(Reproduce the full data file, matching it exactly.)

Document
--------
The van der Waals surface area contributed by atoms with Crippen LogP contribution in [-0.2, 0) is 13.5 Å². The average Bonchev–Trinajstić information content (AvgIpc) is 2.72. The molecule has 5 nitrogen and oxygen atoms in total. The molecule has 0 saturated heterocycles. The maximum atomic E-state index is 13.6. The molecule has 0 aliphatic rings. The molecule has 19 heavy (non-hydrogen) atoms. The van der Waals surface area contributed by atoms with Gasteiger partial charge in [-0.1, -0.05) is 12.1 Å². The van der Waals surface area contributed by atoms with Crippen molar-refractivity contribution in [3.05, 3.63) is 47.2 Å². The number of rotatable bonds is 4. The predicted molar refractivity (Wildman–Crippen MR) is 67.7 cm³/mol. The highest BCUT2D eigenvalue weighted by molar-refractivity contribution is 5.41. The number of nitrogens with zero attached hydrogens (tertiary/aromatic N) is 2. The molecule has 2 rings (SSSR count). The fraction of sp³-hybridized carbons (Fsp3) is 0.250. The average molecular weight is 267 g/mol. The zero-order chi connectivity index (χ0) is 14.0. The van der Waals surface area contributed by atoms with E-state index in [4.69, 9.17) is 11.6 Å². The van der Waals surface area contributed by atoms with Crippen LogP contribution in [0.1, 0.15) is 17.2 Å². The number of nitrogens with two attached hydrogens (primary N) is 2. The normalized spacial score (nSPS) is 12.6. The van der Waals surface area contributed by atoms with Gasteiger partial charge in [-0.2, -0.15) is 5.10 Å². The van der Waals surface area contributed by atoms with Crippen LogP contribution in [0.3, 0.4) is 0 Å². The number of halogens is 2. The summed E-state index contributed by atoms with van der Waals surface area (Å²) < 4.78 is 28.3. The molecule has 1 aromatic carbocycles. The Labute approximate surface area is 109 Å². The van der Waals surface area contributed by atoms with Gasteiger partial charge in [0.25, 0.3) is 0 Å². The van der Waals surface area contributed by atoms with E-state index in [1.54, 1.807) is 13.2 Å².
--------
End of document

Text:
The van der Waals surface area contributed by atoms with Crippen LogP contribution in [-0.2, 0) is 13.5 Å². The average Bonchev–Trinajstić information content (AvgIpc) is 2.72. The molecule has 5 nitrogen and oxygen atoms in total. The molecule has 0 saturated heterocycles. The maximum atomic E-state index is 13.6. The molecule has 0 aliphatic rings. The molecule has 19 heavy (non-hydrogen) atoms. The van der Waals surface area contributed by atoms with Gasteiger partial charge in [-0.1, -0.05) is 12.1 Å². The van der Waals surface area contributed by atoms with Crippen molar-refractivity contribution in [3.05, 3.63) is 47.2 Å². The number of rotatable bonds is 4. The predicted molar refractivity (Wildman–Crippen MR) is 67.7 cm³/mol. The highest BCUT2D eigenvalue weighted by molar-refractivity contribution is 5.41. The number of nitrogens with zero attached hydrogens (tertiary/aromatic N) is 2. The molecule has 2 rings (SSSR count). The fraction of sp³-hybridized carbons (Fsp3) is 0.250. The average molecular weight is 267 g/mol. The zero-order chi connectivity index (χ0) is 14.0. The van der Waals surface area contributed by atoms with E-state index in [4.69, 9.17) is 11.6 Å². The van der Waals surface area contributed by atoms with Crippen LogP contribution in [0.1, 0.15) is 17.2 Å². The number of nitrogens with two attached hydrogens (primary N) is 2. The normalized spacial score (nSPS) is 12.6. The van der Waals surface area contributed by atoms with Gasteiger partial charge in [-0.2, -0.15) is 5.10 Å². The van der Waals surface area contributed by atoms with Crippen LogP contribution in [0.3, 0.4) is 0 Å². The number of halogens is 2. The summed E-state index contributed by atoms with van der Waals surface area (Å²) < 4.78 is 28.3. The molecule has 1 aromatic carbocycles. The Labute approximate surface area is 109 Å². The van der Waals surface area contributed by atoms with Gasteiger partial charge in [0.25, 0.3) is 0 Å². The van der Waals surface area contributed by atoms with E-state index in [1.54, 1.807) is 13.2 Å².